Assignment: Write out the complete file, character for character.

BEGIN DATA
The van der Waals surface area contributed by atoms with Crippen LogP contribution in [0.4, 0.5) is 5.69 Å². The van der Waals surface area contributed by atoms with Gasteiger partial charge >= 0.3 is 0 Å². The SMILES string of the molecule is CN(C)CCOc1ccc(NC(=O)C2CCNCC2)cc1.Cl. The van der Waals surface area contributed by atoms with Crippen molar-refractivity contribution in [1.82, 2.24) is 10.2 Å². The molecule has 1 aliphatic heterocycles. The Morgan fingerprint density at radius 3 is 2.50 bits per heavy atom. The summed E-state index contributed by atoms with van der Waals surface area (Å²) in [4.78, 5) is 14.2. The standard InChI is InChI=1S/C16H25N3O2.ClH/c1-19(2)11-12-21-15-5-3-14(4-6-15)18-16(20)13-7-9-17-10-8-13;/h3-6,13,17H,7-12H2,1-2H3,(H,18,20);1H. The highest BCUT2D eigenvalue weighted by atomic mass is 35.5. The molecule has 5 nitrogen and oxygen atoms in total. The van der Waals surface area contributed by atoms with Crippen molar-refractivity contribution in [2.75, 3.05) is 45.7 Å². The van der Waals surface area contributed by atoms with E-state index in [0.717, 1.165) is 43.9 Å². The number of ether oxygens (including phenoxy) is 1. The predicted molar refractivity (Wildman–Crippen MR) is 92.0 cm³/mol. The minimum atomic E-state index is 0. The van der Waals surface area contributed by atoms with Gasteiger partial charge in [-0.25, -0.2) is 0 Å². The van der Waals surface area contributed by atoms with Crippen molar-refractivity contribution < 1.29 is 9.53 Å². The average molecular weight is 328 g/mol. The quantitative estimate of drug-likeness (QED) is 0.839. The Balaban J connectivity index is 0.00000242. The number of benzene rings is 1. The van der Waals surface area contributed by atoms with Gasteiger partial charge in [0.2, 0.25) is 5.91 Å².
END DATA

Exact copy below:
The van der Waals surface area contributed by atoms with Crippen LogP contribution in [0.4, 0.5) is 5.69 Å². The van der Waals surface area contributed by atoms with Gasteiger partial charge >= 0.3 is 0 Å². The SMILES string of the molecule is CN(C)CCOc1ccc(NC(=O)C2CCNCC2)cc1.Cl. The van der Waals surface area contributed by atoms with Crippen molar-refractivity contribution in [1.82, 2.24) is 10.2 Å². The molecule has 1 aliphatic heterocycles. The Morgan fingerprint density at radius 3 is 2.50 bits per heavy atom. The summed E-state index contributed by atoms with van der Waals surface area (Å²) in [4.78, 5) is 14.2. The standard InChI is InChI=1S/C16H25N3O2.ClH/c1-19(2)11-12-21-15-5-3-14(4-6-15)18-16(20)13-7-9-17-10-8-13;/h3-6,13,17H,7-12H2,1-2H3,(H,18,20);1H. The highest BCUT2D eigenvalue weighted by atomic mass is 35.5. The molecule has 5 nitrogen and oxygen atoms in total. The van der Waals surface area contributed by atoms with Crippen molar-refractivity contribution in [2.75, 3.05) is 45.7 Å². The van der Waals surface area contributed by atoms with E-state index in [0.717, 1.165) is 43.9 Å². The number of ether oxygens (including phenoxy) is 1. The predicted molar refractivity (Wildman–Crippen MR) is 92.0 cm³/mol. The minimum atomic E-state index is 0. The van der Waals surface area contributed by atoms with Gasteiger partial charge in [-0.25, -0.2) is 0 Å². The van der Waals surface area contributed by atoms with Crippen molar-refractivity contribution < 1.29 is 9.53 Å². The average molecular weight is 328 g/mol. The quantitative estimate of drug-likeness (QED) is 0.839. The Balaban J connectivity index is 0.00000242. The number of benzene rings is 1. The van der Waals surface area contributed by atoms with Gasteiger partial charge in [0.2, 0.25) is 5.91 Å².